CHICOPEE, Mass. (Mass Appeal) The two fastest-rising costs for the past 10 years in-a-row are health care and college. If you stay healthy and fit, you could avoid hospital costs, but how can you avoid skyrocketing college costs? Paul Hemphill, College Planning Expert and Author of "How to Win The College Game," shared ways to make college more affordable.
Making College More Affordable
What is the maximum out-of-pocket I am willing to pay for my child’s college education?
The answer forces you to focus on making common sense choices of those colleges that can meet your budget. Once you’ve decided, for example, that $10,000 is all you can afford each year, then create a list of in-state STATE colleges that will likely fit your maximum out-of-pocket. The answer to this question alone will tell you that you can afford a college education.
Can taking summer college courses save money?
Yes. Big time! Ask your college advisor what credits can be transferred to your college from a local college near home. Summer classes at that college can cost up to $1,000 per course, but the same course at the private college you are attending can cost as much as $3,500. Taking 2 summer courses can save you as much as $2,500 per course! Do this for 3 summers in a row – starting the summer BEFORE freshman year – and you can graduate from college six months earlier and be in the work force six months earlier than your classmates. It will communicate a work ethic every employer dreams about.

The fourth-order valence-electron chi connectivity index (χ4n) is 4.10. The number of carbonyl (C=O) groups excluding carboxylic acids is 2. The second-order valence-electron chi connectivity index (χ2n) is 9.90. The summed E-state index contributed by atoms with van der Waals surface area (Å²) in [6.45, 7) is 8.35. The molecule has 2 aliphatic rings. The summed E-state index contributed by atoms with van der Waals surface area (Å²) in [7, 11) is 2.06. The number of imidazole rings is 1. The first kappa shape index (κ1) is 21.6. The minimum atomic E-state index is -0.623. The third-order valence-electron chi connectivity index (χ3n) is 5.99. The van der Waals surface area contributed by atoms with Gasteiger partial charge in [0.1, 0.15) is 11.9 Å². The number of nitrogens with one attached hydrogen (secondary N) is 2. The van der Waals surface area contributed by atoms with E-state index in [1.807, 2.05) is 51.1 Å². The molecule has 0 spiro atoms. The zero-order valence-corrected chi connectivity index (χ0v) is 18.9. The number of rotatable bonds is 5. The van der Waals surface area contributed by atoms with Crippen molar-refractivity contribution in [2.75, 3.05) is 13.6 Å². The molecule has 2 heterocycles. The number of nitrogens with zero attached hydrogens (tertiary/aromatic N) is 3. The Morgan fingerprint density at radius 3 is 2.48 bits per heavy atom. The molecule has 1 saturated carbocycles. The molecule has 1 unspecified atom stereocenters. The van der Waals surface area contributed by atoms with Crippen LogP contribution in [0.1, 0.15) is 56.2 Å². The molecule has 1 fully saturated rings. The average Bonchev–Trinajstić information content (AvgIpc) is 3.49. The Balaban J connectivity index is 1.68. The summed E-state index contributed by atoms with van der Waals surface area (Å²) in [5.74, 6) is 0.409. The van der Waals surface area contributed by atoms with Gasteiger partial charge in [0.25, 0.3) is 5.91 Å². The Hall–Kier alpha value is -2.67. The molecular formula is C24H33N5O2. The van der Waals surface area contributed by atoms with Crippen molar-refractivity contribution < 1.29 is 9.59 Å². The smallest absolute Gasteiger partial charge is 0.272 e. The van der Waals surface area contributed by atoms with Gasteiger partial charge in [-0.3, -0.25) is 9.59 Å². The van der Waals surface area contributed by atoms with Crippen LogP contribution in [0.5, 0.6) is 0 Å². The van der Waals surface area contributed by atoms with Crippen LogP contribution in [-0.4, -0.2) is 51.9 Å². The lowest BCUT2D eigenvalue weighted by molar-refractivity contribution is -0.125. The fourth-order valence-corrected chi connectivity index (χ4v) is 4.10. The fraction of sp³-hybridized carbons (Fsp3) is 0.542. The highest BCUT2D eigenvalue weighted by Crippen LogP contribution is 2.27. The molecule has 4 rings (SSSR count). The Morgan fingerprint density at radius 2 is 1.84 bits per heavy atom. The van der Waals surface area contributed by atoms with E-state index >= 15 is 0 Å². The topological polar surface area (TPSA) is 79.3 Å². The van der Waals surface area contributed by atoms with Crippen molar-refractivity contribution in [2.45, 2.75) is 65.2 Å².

Should I put aside any money for a private SAT tutor?
Yes! Allow as much as $1500 or more for a good quality tutor whose track record shows an average 200-point increase in scores. Higher SAT scores can mean a lot more grant money because the college sees your higher scores as increasing their SAT average. A higher average means the college can be more selective and charge future students more. You have given them a financial incentive to bribe your student to attend their college.
How much should I spend on my child’s college expenses?
Nothing. Tell your child all expenses have to be paid from their summer jobs and jobs during the school year. I did it with my 2 sons and saved over $30,000 over 16 semesters (2 students X 8 semesters each over 4 years) by making them responsible for their own expenses. On both of my son’s resumes – after graduation – was the following statement: “4 years of money management experience” and both were offered jobs after every interview.
How can a parent spend absolutely nothing for a 4-year degree?
Your child can commute to a community college for 2 years on a Stafford Loan, which they sign for – not you, then transfer to an in-state STATE school as a commuter and have the same Stafford Loan pay the last two years. The student has loans and the parents pay absolutely nothing. Down side: the student lives at home another 4 years; upside: you continue to “bond” with your child for another 4 years!